A Look at Hawaii
The past, present and future of Hawaii politics came together in a Senate hearing room a couple of weeks ago. There, the state’s Congressional delegation joined new Gov. Linda Lingle (R) to push for legislation granting sovereign rights to native Hawaiians. [IMGCAP(1)]
It is an issue that Hawaii’s Members have been working on for years, but Sen. Daniel Inouye (D), keen to the ways of Washington, said the bill’s fate could rest with Lingle — the Aloha State’s first Republican governor in 40 years — and her ability to press their case with the GOP Congress and White House.
With that, Inouye, who has served in Congress since Hawaii achieved statehood in 1959, both acknowledged the Republicans’ newfound clout in his home state and laid down a challenge to the GOP. And that simple statement perfectly encapsulates the current state of Hawaii politics.
Several days later, Inouye threw down the gauntlet again, telling the Honolulu Star-Bulletin that the Hawaii Democratic Party “has evolved into an organization of fiefdoms or baronets or whatever you call it.” Inouye also urged state Democrats to “get some new blood in here” — a curious statement, perhaps, for someone who personifies Hawaii politics and who appears set, at age 78, to seek an eighth term in 2004.
Hawaii Democratic Party Chairwoman Lorraine Akiba said Democrats are equipped to capitalize on the voters’ desire for new leadership.
“I think what they want to see is progressive change with a D,” she said.
But assuming Inouye’s health holds, he may be one of the few things Hawaii Democrats can count on in the near future. Shaken by the death of the venerable and venerated Rep. Patsy Mink (D-Hawaii) last September, the party was clearly sent reeling by Lingle’s 52 percent to 46 percent victory over then-Lt. Gov. Mazie
Hirono (D) on Election Day. Several political analysts saw it coming.
“It was bound to happen,” said John Leopold, the Republican candidate for governor in 1978. “I think the economy has turned far worse than it had been.”
Indeed, while the rest of America prospered in the late 1990s, Hawaii’s economy foundered, and the economic fallout from Sept. 11, 2001, has been especially devastating in a state that is so dependent on tourism.
But the economy was only one factor in the Democrats’ defeat. At the gubernatorial level, the party, whether or not Inouye’s analysis is correct, was in disarray.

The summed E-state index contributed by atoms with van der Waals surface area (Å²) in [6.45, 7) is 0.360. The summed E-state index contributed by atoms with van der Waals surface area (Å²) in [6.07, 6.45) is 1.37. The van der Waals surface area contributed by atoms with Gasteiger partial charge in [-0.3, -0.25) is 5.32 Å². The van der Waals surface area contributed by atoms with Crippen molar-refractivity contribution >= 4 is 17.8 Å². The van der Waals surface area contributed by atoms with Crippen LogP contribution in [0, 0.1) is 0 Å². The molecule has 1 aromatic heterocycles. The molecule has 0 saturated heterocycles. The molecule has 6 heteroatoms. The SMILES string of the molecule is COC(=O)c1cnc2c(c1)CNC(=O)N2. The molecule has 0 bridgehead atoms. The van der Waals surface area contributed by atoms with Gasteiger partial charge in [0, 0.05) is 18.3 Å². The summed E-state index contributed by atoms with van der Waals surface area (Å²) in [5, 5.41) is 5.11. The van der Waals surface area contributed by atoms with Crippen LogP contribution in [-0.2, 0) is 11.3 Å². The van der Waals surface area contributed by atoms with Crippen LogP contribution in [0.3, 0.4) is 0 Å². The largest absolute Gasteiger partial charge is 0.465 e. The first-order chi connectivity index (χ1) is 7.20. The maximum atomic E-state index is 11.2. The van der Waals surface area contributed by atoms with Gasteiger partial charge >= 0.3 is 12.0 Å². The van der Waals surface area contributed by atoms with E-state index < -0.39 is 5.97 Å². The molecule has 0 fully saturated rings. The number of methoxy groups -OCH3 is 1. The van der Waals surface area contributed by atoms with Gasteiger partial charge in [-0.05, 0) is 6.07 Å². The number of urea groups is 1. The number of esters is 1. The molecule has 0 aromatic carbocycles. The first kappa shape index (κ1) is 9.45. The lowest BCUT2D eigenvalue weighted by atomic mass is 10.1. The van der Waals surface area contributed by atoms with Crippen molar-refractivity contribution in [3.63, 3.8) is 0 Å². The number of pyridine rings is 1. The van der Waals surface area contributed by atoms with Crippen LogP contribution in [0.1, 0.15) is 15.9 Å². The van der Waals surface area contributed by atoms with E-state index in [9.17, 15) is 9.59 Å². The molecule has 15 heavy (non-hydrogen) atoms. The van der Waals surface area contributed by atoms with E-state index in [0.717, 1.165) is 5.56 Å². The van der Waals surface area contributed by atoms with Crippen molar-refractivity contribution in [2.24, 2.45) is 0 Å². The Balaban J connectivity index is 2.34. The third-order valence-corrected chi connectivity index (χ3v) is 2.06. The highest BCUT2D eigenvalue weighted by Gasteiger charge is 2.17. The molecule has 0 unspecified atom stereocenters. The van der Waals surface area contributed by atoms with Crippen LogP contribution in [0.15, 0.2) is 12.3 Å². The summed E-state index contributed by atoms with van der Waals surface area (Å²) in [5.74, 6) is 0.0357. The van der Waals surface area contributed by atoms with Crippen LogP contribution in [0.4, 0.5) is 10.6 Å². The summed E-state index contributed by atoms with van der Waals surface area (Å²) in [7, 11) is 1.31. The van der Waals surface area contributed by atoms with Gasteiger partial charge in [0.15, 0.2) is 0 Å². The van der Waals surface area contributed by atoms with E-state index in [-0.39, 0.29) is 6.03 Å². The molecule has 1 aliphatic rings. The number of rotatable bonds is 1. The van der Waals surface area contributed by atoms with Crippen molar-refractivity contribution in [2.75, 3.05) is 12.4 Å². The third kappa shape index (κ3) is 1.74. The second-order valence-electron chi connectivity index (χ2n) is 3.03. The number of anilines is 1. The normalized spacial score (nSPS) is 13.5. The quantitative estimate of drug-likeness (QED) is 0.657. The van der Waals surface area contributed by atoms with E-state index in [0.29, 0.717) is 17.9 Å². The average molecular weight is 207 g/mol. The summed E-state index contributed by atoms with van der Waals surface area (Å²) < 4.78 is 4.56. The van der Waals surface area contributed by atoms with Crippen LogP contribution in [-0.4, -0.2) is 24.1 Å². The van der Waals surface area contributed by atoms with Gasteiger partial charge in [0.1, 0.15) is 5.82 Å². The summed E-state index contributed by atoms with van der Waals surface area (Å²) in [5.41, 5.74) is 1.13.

Honolulu Mayor Jeremy Harris was the early frontrunner — and Hirono had bowed out of the race in deference to him. But just days before the state party convention, Harris dropped out, and Hirono jumped back in. She won a close three-way primary but did not have much momentum going into the general election.
Lingle, who has taken compassionate conservatism several steps further and calls herself “a bleeding-heart conservative,” had lost the 1998 governor’s race to incumbent Ben Cayetano (D) by just 5,000 votes.
Hawaii’s past few governors have represented historic firsts. Cayetano was the first American governor of Filipino descent. His predecessor, John Waihee (D), was the first governor of native Hawaiian ancestry. And Waihee’s predecessor, George Ariyoshi (D), was the first governor of Japanese descent.
In Lingle, Hawaii has its first woman governor and its first Jewish governor — not to mention its first Republican governor since John F. Kennedy occupied the Oval Office.
Whether Lingle’s win signals a new Republican era won’t be known until future elections. Next year, in addition to Inouye and the state’s two House Members, Reps. Neil Abercrombie (D) and Ed Case (D), only state House seats are up for election.
But there are some early contradictory clues about where the parties are headed. While Lingle won, her raw vote total in 2002 actually fell off by 1,900 from 1998. Hirono’s tally fell off precipitously from Cayetano’s in 1998: She got almost 24,000 fewer votes.
At the same time that Lingle was making history, Democrats were actually expanding their majority in the state House, to 36-15 (they lost two seats in the Senate but still hold a 20-5 advantage). And Case, a former legislator who was runner-up to Hirono in the gubernatorial primary, won a wild, 44-candidate special election to replace Mink.
On the other hand, the Hawaii GOP has reason to be optimistic. National Republicans are touting Lingle as someone in the mold of EPA Administrator Christine Todd Whitman. Brennon Morioka, chairman of the Hawaii Republican Party, said that last month’s Lincoln Day dinner attracted 1,800 guests and raised $500,000 — both records.
But the state party still has few obvious rising stars.
Like Inouye, Sen. Daniel Akaka (D) — who isn’t up for re-election until 2006 — is 78. Democrats waiting in the wings to run for higher office include state House Vice Speaker Sylvia Luke, who is 35, and House Majority Leader Scott Saiki, who is 38.
“There is definitely a generational transfer going on,” Akiba said, “with the blessing of our senior national leaders.”